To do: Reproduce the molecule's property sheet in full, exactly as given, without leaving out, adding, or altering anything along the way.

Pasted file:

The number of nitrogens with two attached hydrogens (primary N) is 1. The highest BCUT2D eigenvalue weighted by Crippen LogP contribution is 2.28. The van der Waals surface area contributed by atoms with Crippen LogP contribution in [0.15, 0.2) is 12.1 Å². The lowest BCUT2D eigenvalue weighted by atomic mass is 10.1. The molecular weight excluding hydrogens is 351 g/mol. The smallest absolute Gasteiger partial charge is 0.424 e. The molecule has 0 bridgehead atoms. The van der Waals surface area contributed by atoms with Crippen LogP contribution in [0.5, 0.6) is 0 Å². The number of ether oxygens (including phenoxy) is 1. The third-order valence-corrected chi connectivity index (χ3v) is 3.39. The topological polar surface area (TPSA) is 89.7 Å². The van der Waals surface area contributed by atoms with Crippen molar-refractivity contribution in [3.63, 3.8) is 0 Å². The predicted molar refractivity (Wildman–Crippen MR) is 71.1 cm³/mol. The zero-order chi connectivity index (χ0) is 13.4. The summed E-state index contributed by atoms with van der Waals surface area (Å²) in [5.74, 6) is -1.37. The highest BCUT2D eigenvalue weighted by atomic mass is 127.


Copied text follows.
The number of nitrogens with two attached hydrogens (primary N) is 1. The highest BCUT2D eigenvalue weighted by Crippen LogP contribution is 2.28. The van der Waals surface area contributed by atoms with Crippen LogP contribution in [0.15, 0.2) is 12.1 Å². The lowest BCUT2D eigenvalue weighted by atomic mass is 10.1. The molecular weight excluding hydrogens is 351 g/mol. The smallest absolute Gasteiger partial charge is 0.424 e. The molecule has 0 bridgehead atoms. The van der Waals surface area contributed by atoms with Crippen LogP contribution in [0.5, 0.6) is 0 Å². The number of ether oxygens (including phenoxy) is 1. The third-order valence-corrected chi connectivity index (χ3v) is 3.39. The topological polar surface area (TPSA) is 89.7 Å². The van der Waals surface area contributed by atoms with Crippen molar-refractivity contribution in [3.63, 3.8) is 0 Å². The predicted molar refractivity (Wildman–Crippen MR) is 71.1 cm³/mol. The zero-order chi connectivity index (χ0) is 13.4. The summed E-state index contributed by atoms with van der Waals surface area (Å²) in [5.74, 6) is -1.37. The highest BCUT2D eigenvalue weighted by atomic mass is 127.